Something came over me one class. Maybe it was the adrenaline, I’m not sure. All I know is belched out that I was deciding to blog about TRX and asked if I could take pictures. There was no turning back. Most of the photos I took turned out blurry. This is my fault for trying complete the exercises while taking photos. Silly Sarah. Here are two better ones.

2015-02-08 18.08.58 (1)2015-02-08 18.07.08 (1)

I guess I woke up that morning and realized that this Saturday morning class is one of the highlights of my week because I’m a part of a cohesive team. I know people on a first name basis, and I don’t feel weird leaving sweaty handprints on the floor right next to their faces. This is good news.

It’s a good mix of people. Brandon and Semra, the TRX king and queen, compete with each other, and it’s quite entertaining. They trash talk each other, and everyone seems to enjoy it. Brandon really admires his own biceps, a tendency I used to scoff at, but realize, that many bros are self-aware of their own self-worship and know how to poke fun at themselves. Ashlee and Brigitte are mother and daughter duo, both runners, who look small, but move at rabbit speed. Speaking of rabbits, I learned that like myself, 3 other women who attend the same TRX class own rabbits. Maybe it was meant to be. Nancy, is also a writer like myself… another interesting similarity. Bryan, who is the oldest of our group, is definitely the youngest in spirit. He knows how to throw around a good workout pun.

There are others of course. Overall, everyone who comes back for another ass kicking, tends take on the mentality, that in TRX, we carry our own weight, and we acknowledge each other for that accomplishment.

To know oneself

Ahh, to know oneself
said every Shakespeare play ever.
I remember reading lines
with my mouth agape,
maybe drooling like in cartoons,
nodding astutely along with my classmates.
Yes, we know, we know what it’s all about.
We have lived. We know.
We know everything.
We knew before you began.
We know ourselves, honest.
Lecture’s over now, and I have to face
that the classroom was my storm cellar,
and my teachers were my brave best friends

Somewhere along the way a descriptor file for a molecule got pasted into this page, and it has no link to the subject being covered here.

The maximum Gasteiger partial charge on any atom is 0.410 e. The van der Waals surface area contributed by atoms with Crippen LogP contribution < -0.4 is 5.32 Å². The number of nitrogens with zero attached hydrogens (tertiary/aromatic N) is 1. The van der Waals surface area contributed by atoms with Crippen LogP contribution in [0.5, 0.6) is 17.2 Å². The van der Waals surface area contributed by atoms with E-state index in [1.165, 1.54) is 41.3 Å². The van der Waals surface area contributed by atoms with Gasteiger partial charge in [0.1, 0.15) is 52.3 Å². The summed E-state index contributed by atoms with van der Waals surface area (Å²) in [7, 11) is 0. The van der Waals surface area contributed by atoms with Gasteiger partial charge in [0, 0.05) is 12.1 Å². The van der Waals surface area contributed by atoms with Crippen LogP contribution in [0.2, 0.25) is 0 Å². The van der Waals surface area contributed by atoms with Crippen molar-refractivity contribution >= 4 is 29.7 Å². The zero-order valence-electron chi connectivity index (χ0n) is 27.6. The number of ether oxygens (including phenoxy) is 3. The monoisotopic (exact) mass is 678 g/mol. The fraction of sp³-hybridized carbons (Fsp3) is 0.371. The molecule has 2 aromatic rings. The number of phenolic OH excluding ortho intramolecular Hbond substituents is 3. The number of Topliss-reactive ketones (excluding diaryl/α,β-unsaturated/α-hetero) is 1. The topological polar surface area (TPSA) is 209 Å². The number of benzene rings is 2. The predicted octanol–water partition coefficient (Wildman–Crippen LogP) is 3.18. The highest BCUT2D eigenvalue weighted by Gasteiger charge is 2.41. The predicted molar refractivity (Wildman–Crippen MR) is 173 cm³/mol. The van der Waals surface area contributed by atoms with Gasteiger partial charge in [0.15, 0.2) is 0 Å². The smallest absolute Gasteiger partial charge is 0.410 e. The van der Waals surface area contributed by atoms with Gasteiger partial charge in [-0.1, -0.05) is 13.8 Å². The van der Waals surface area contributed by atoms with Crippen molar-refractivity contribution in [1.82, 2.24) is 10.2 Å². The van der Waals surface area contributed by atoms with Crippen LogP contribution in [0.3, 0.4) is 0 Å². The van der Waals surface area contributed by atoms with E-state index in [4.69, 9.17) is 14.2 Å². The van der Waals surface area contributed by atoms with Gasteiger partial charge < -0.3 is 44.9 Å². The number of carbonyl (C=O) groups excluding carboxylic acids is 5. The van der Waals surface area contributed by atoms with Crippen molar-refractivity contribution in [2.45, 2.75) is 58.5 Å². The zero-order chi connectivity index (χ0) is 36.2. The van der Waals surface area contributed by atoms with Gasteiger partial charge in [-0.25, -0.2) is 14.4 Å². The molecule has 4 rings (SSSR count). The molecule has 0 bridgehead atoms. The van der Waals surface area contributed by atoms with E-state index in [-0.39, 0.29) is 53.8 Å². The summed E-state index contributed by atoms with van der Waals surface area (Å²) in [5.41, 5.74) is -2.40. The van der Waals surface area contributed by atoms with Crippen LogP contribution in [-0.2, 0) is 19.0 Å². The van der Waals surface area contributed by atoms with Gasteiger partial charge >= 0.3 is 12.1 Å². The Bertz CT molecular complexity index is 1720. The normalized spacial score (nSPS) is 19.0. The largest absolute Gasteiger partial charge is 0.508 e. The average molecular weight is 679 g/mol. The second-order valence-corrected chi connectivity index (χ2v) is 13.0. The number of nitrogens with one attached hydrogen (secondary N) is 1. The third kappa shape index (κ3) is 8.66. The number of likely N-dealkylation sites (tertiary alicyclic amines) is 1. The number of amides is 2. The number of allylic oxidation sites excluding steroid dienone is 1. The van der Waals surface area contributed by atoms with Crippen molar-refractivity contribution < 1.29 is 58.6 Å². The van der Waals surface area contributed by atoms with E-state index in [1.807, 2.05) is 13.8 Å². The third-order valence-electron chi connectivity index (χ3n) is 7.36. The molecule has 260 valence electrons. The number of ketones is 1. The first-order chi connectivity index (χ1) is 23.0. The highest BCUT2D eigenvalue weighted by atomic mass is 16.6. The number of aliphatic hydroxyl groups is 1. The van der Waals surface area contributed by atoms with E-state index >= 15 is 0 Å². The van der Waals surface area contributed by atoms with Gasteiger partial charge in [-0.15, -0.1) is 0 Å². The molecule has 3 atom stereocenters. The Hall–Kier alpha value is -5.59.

who told me I was going to be one of the okay ones.
It’s my job to plant little poppies, clear weeds and such.
But I have these horror film vines sharpening their claws.
They dare me to laugh, and graze my throat, ever so subtle.
This is work that wears on the brain’s lower back.
The soul chatters its teeth in the world’s cold.
I have these scattergories of big thoughts
shoving their way to be next in line.
In my young adult life, I hop around on hind legs,
always late to understanding.
No, wait! I’m here. I’m present.
I will pay attention this time.
The mother I’ve created in my mind sighs.
She asks me, what are we going to do with you?
She pats me on the rear and tells me to set down
the fishing pole for a while and go for a nice swim.
But I know a thing or two.
Or at least I believe in a few.
I believe dancing your ass off in living rooms will set you free;
in scribbling lines, in making creations with our bodies.
That the watercolor jargon of kindergarten should never leave you.
A baby can mean anything. We each have our own versions of flesh.
I believe in care for strangers.
The woman behind the Dunkin Donuts counter
frowns when you tell her you’re not Assyrian,
that you’re not her family, that you never will be,
but you can understand her in ways her family can’t.
You pick and choose the sound of your good intentions.
You smile your biggest and thank her from the bottom of your heart for the donut.
The snarling man standing outside his car, staring,
isn’t judging you,
he needs help carrying his groceries to his front door,
and he’s ashamed of his walking cane.
And, hey, everyone’s ashamed of something. I believe in that too.
And it’s a good thing our smart phones don’t know our deepest secrets,
that smooth, pink rawness of our insides.
I believe that’s it brave to turn on the coffee maker in the morning,
to see that little morning light of your life.
I believe it’s brave to keep asking yourself questions no one knows the answers to.